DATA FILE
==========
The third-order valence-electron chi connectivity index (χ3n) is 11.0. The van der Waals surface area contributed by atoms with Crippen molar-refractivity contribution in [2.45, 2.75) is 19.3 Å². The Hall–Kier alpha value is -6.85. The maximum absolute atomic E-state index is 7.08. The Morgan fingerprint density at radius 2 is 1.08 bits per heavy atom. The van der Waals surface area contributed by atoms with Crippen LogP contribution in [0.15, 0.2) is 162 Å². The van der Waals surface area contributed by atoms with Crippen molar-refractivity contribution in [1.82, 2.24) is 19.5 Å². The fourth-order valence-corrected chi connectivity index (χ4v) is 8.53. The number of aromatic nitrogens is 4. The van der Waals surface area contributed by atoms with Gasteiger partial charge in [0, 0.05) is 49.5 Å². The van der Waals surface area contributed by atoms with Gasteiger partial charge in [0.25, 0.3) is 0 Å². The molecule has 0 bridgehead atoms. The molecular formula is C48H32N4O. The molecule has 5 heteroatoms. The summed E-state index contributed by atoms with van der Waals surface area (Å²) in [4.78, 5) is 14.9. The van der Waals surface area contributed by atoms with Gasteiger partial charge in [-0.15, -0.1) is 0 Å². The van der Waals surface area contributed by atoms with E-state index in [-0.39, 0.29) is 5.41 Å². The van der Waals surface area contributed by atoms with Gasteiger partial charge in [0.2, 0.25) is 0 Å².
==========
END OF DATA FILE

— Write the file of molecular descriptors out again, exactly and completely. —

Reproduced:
The third-order valence-electron chi connectivity index (χ3n) is 11.0. The van der Waals surface area contributed by atoms with Crippen molar-refractivity contribution in [2.45, 2.75) is 19.3 Å². The Hall–Kier alpha value is -6.85. The maximum absolute atomic E-state index is 7.08. The Morgan fingerprint density at radius 2 is 1.08 bits per heavy atom. The van der Waals surface area contributed by atoms with Crippen LogP contribution in [0.15, 0.2) is 162 Å². The van der Waals surface area contributed by atoms with Crippen molar-refractivity contribution in [1.82, 2.24) is 19.5 Å². The fourth-order valence-corrected chi connectivity index (χ4v) is 8.53. The number of aromatic nitrogens is 4. The van der Waals surface area contributed by atoms with Gasteiger partial charge in [0, 0.05) is 49.5 Å². The van der Waals surface area contributed by atoms with Gasteiger partial charge in [0.25, 0.3) is 0 Å². The molecule has 0 bridgehead atoms. The molecular formula is C48H32N4O. The molecule has 5 heteroatoms. The summed E-state index contributed by atoms with van der Waals surface area (Å²) in [4.78, 5) is 14.9. The van der Waals surface area contributed by atoms with Gasteiger partial charge in [-0.15, -0.1) is 0 Å². The van der Waals surface area contributed by atoms with E-state index in [-0.39, 0.29) is 5.41 Å². The van der Waals surface area contributed by atoms with Gasteiger partial charge in [0.2, 0.25) is 0 Å².